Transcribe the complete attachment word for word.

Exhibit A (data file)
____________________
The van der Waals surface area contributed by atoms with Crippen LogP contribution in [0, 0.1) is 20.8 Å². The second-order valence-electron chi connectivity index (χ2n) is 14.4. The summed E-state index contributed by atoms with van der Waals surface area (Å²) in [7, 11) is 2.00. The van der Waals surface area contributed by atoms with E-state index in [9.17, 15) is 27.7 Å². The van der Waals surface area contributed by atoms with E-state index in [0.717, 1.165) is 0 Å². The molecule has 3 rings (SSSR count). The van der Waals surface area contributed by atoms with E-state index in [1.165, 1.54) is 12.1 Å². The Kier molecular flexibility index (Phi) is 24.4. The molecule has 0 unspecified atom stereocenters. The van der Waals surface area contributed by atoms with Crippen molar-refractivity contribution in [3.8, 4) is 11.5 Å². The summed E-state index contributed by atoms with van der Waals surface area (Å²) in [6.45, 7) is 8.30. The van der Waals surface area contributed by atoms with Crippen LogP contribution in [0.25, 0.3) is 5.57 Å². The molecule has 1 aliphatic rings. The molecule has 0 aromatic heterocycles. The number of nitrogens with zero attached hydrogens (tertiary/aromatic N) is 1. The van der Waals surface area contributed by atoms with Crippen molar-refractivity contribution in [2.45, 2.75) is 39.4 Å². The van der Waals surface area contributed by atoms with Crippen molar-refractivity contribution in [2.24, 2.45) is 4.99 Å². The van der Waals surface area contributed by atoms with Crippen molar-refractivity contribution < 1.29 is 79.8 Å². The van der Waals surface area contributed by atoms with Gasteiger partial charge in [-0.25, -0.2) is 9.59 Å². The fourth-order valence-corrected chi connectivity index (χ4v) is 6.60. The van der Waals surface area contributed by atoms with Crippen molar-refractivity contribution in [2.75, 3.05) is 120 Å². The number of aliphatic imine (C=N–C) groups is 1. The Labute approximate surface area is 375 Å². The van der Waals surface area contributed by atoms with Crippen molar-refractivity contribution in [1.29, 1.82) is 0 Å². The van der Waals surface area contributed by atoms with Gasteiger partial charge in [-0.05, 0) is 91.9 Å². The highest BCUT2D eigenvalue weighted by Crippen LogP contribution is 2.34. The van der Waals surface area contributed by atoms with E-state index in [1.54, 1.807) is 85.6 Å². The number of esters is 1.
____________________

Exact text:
The van der Waals surface area contributed by atoms with Crippen LogP contribution in [0, 0.1) is 20.8 Å². The second-order valence-electron chi connectivity index (χ2n) is 14.4. The summed E-state index contributed by atoms with van der Waals surface area (Å²) in [7, 11) is 2.00. The van der Waals surface area contributed by atoms with E-state index in [9.17, 15) is 27.7 Å². The van der Waals surface area contributed by atoms with E-state index in [0.717, 1.165) is 0 Å². The molecule has 3 rings (SSSR count). The van der Waals surface area contributed by atoms with E-state index in [1.165, 1.54) is 12.1 Å². The Kier molecular flexibility index (Phi) is 24.4. The molecule has 0 unspecified atom stereocenters. The van der Waals surface area contributed by atoms with Crippen molar-refractivity contribution in [3.8, 4) is 11.5 Å². The summed E-state index contributed by atoms with van der Waals surface area (Å²) in [6.45, 7) is 8.30. The van der Waals surface area contributed by atoms with Crippen LogP contribution in [0.25, 0.3) is 5.57 Å². The molecule has 1 aliphatic rings. The molecule has 0 aromatic heterocycles. The number of nitrogens with zero attached hydrogens (tertiary/aromatic N) is 1. The van der Waals surface area contributed by atoms with Crippen molar-refractivity contribution in [2.45, 2.75) is 39.4 Å². The van der Waals surface area contributed by atoms with Crippen molar-refractivity contribution in [2.24, 2.45) is 4.99 Å². The van der Waals surface area contributed by atoms with Crippen molar-refractivity contribution < 1.29 is 79.8 Å². The van der Waals surface area contributed by atoms with Gasteiger partial charge in [-0.25, -0.2) is 9.59 Å². The fourth-order valence-corrected chi connectivity index (χ4v) is 6.60. The van der Waals surface area contributed by atoms with Crippen molar-refractivity contribution in [2.75, 3.05) is 120 Å². The number of aliphatic imine (C=N–C) groups is 1. The Labute approximate surface area is 375 Å². The van der Waals surface area contributed by atoms with Crippen molar-refractivity contribution in [1.29, 1.82) is 0 Å². The van der Waals surface area contributed by atoms with Gasteiger partial charge in [-0.05, 0) is 91.9 Å². The highest BCUT2D eigenvalue weighted by Crippen LogP contribution is 2.34. The van der Waals surface area contributed by atoms with E-state index in [1.54, 1.807) is 85.6 Å². The number of esters is 1.